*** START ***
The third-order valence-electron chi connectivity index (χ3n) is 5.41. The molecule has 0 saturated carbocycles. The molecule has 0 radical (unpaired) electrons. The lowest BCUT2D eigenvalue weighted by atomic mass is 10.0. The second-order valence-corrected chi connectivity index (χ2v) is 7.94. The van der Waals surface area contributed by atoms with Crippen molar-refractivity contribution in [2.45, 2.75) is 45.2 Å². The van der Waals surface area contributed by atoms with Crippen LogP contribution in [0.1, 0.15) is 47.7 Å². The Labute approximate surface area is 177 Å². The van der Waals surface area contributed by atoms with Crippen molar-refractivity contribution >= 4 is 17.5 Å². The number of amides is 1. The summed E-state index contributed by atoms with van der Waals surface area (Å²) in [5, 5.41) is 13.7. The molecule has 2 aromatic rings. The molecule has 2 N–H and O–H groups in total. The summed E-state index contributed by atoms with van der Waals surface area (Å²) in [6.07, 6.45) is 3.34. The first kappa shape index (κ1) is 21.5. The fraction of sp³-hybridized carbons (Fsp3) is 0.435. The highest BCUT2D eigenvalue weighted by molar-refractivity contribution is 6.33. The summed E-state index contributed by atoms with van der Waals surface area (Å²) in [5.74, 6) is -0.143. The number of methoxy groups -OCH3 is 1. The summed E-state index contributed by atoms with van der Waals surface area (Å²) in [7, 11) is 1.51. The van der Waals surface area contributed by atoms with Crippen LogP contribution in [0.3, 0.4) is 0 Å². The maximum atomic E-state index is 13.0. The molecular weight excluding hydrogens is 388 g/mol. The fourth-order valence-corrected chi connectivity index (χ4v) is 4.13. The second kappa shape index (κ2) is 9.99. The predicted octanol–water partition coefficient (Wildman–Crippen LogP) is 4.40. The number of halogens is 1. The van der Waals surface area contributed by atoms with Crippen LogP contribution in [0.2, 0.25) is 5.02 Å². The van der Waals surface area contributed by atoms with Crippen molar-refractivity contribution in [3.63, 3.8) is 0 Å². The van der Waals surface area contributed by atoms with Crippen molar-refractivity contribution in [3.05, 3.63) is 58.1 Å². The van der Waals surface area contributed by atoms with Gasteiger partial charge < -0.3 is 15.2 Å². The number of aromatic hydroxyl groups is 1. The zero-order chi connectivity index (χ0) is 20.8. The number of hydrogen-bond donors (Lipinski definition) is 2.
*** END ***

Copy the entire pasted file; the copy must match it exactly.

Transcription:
The third-order valence-electron chi connectivity index (χ3n) is 5.41. The molecule has 0 saturated carbocycles. The molecule has 0 radical (unpaired) electrons. The lowest BCUT2D eigenvalue weighted by atomic mass is 10.0. The second-order valence-corrected chi connectivity index (χ2v) is 7.94. The van der Waals surface area contributed by atoms with Crippen molar-refractivity contribution in [2.45, 2.75) is 45.2 Å². The van der Waals surface area contributed by atoms with Crippen LogP contribution in [0.1, 0.15) is 47.7 Å². The Labute approximate surface area is 177 Å². The van der Waals surface area contributed by atoms with Crippen molar-refractivity contribution >= 4 is 17.5 Å². The number of amides is 1. The summed E-state index contributed by atoms with van der Waals surface area (Å²) in [5, 5.41) is 13.7. The molecule has 2 aromatic rings. The molecule has 2 N–H and O–H groups in total. The summed E-state index contributed by atoms with van der Waals surface area (Å²) in [6.07, 6.45) is 3.34. The first kappa shape index (κ1) is 21.5. The fraction of sp³-hybridized carbons (Fsp3) is 0.435. The highest BCUT2D eigenvalue weighted by molar-refractivity contribution is 6.33. The summed E-state index contributed by atoms with van der Waals surface area (Å²) in [5.74, 6) is -0.143. The number of methoxy groups -OCH3 is 1. The summed E-state index contributed by atoms with van der Waals surface area (Å²) in [7, 11) is 1.51. The van der Waals surface area contributed by atoms with Crippen LogP contribution in [0.3, 0.4) is 0 Å². The maximum atomic E-state index is 13.0. The molecular weight excluding hydrogens is 388 g/mol. The fourth-order valence-corrected chi connectivity index (χ4v) is 4.13. The second kappa shape index (κ2) is 9.99. The predicted octanol–water partition coefficient (Wildman–Crippen LogP) is 4.40. The number of halogens is 1. The van der Waals surface area contributed by atoms with Crippen LogP contribution in [0.2, 0.25) is 5.02 Å². The van der Waals surface area contributed by atoms with Crippen molar-refractivity contribution in [3.63, 3.8) is 0 Å². The van der Waals surface area contributed by atoms with Crippen molar-refractivity contribution in [3.05, 3.63) is 58.1 Å². The van der Waals surface area contributed by atoms with Gasteiger partial charge < -0.3 is 15.2 Å². The number of aromatic hydroxyl groups is 1. The zero-order chi connectivity index (χ0) is 20.8. The number of hydrogen-bond donors (Lipinski definition) is 2.